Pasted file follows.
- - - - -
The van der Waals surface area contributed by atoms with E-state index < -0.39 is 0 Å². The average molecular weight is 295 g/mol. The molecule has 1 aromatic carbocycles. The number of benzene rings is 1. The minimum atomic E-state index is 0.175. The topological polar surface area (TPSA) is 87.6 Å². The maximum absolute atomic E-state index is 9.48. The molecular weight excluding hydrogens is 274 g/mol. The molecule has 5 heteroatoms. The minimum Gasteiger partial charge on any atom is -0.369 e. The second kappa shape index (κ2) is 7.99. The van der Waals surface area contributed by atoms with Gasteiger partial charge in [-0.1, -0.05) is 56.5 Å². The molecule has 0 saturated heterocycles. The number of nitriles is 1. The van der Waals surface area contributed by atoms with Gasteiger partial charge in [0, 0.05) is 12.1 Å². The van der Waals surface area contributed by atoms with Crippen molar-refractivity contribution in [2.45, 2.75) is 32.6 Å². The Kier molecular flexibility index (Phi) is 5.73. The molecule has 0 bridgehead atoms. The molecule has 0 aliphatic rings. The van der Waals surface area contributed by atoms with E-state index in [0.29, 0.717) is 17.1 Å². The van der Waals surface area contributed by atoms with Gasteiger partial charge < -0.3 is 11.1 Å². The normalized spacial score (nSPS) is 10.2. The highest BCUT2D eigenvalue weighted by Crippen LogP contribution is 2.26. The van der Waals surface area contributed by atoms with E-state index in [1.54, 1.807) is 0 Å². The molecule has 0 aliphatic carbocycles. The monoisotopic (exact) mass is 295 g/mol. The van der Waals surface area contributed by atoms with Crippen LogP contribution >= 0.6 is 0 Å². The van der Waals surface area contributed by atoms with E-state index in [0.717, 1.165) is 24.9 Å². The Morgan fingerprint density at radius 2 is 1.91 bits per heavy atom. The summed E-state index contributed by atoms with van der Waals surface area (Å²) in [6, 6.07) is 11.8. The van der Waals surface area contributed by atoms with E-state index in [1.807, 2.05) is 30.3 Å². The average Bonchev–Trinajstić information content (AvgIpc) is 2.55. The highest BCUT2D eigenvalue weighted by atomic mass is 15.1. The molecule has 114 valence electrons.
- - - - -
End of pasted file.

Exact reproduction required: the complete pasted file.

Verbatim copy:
The van der Waals surface area contributed by atoms with E-state index < -0.39 is 0 Å². The average molecular weight is 295 g/mol. The molecule has 1 aromatic carbocycles. The number of benzene rings is 1. The minimum atomic E-state index is 0.175. The topological polar surface area (TPSA) is 87.6 Å². The maximum absolute atomic E-state index is 9.48. The molecular weight excluding hydrogens is 274 g/mol. The molecule has 5 heteroatoms. The minimum Gasteiger partial charge on any atom is -0.369 e. The second kappa shape index (κ2) is 7.99. The van der Waals surface area contributed by atoms with Gasteiger partial charge in [-0.1, -0.05) is 56.5 Å². The molecule has 0 saturated heterocycles. The number of nitriles is 1. The van der Waals surface area contributed by atoms with Gasteiger partial charge in [0, 0.05) is 12.1 Å². The van der Waals surface area contributed by atoms with Crippen molar-refractivity contribution in [2.45, 2.75) is 32.6 Å². The Kier molecular flexibility index (Phi) is 5.73. The molecule has 0 bridgehead atoms. The molecule has 0 aliphatic rings. The van der Waals surface area contributed by atoms with E-state index in [0.29, 0.717) is 17.1 Å². The van der Waals surface area contributed by atoms with Gasteiger partial charge < -0.3 is 11.1 Å². The normalized spacial score (nSPS) is 10.2. The highest BCUT2D eigenvalue weighted by Crippen LogP contribution is 2.26. The van der Waals surface area contributed by atoms with E-state index in [1.54, 1.807) is 0 Å². The molecule has 0 aliphatic carbocycles. The monoisotopic (exact) mass is 295 g/mol. The van der Waals surface area contributed by atoms with Crippen LogP contribution >= 0.6 is 0 Å². The van der Waals surface area contributed by atoms with E-state index in [0.717, 1.165) is 24.9 Å². The Morgan fingerprint density at radius 2 is 1.91 bits per heavy atom. The summed E-state index contributed by atoms with van der Waals surface area (Å²) in [6, 6.07) is 11.8. The van der Waals surface area contributed by atoms with E-state index in [1.807, 2.05) is 30.3 Å². The average Bonchev–Trinajstić information content (AvgIpc) is 2.55. The highest BCUT2D eigenvalue weighted by atomic mass is 15.1. The molecule has 114 valence electrons.